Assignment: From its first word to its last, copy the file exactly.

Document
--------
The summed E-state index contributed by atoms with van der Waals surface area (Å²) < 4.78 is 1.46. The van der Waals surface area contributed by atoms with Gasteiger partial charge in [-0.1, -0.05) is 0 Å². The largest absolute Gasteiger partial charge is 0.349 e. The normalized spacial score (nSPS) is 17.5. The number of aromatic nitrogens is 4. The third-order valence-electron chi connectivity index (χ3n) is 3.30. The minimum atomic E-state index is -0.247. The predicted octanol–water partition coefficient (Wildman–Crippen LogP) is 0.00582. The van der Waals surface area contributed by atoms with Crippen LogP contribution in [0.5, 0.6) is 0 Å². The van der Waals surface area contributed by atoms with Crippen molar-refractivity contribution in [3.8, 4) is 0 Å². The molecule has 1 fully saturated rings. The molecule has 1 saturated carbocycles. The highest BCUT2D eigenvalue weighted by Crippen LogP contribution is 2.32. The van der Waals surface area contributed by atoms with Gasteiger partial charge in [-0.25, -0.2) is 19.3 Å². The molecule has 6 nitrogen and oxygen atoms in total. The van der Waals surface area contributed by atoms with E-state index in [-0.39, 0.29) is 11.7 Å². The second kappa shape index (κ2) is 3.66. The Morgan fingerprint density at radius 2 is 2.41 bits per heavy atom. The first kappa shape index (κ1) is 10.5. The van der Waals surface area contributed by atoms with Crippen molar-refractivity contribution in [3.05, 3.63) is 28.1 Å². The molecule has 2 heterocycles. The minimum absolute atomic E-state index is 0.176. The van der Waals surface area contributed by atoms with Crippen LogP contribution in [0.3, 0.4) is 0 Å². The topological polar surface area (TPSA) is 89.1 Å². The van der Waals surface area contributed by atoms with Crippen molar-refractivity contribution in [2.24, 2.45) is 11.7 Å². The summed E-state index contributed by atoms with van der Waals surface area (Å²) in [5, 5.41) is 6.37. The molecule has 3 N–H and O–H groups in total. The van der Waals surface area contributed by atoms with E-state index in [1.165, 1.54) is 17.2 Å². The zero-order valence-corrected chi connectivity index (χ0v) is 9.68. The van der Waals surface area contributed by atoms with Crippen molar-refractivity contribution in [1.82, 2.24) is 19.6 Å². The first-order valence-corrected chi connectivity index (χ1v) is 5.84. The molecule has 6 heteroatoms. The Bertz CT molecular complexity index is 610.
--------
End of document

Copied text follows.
The summed E-state index contributed by atoms with van der Waals surface area (Å²) < 4.78 is 1.46. The van der Waals surface area contributed by atoms with Gasteiger partial charge in [-0.1, -0.05) is 0 Å². The largest absolute Gasteiger partial charge is 0.349 e. The normalized spacial score (nSPS) is 17.5. The number of aromatic nitrogens is 4. The third-order valence-electron chi connectivity index (χ3n) is 3.30. The minimum atomic E-state index is -0.247. The predicted octanol–water partition coefficient (Wildman–Crippen LogP) is 0.00582. The van der Waals surface area contributed by atoms with Crippen LogP contribution in [0.5, 0.6) is 0 Å². The van der Waals surface area contributed by atoms with Crippen molar-refractivity contribution in [3.8, 4) is 0 Å². The molecule has 1 fully saturated rings. The molecule has 1 saturated carbocycles. The highest BCUT2D eigenvalue weighted by Crippen LogP contribution is 2.32. The van der Waals surface area contributed by atoms with Gasteiger partial charge in [-0.25, -0.2) is 19.3 Å². The molecule has 6 nitrogen and oxygen atoms in total. The van der Waals surface area contributed by atoms with E-state index in [-0.39, 0.29) is 11.7 Å². The second kappa shape index (κ2) is 3.66. The Morgan fingerprint density at radius 2 is 2.41 bits per heavy atom. The first kappa shape index (κ1) is 10.5. The van der Waals surface area contributed by atoms with Crippen molar-refractivity contribution in [3.05, 3.63) is 28.1 Å². The molecule has 2 heterocycles. The minimum absolute atomic E-state index is 0.176. The van der Waals surface area contributed by atoms with Crippen LogP contribution in [0.3, 0.4) is 0 Å². The topological polar surface area (TPSA) is 89.1 Å². The van der Waals surface area contributed by atoms with Crippen molar-refractivity contribution in [2.24, 2.45) is 11.7 Å². The summed E-state index contributed by atoms with van der Waals surface area (Å²) in [5, 5.41) is 6.37. The molecule has 3 N–H and O–H groups in total. The van der Waals surface area contributed by atoms with E-state index in [1.165, 1.54) is 17.2 Å². The zero-order valence-corrected chi connectivity index (χ0v) is 9.68. The van der Waals surface area contributed by atoms with Crippen molar-refractivity contribution in [1.82, 2.24) is 19.6 Å². The first-order valence-corrected chi connectivity index (χ1v) is 5.84. The molecule has 6 heteroatoms. The Bertz CT molecular complexity index is 610.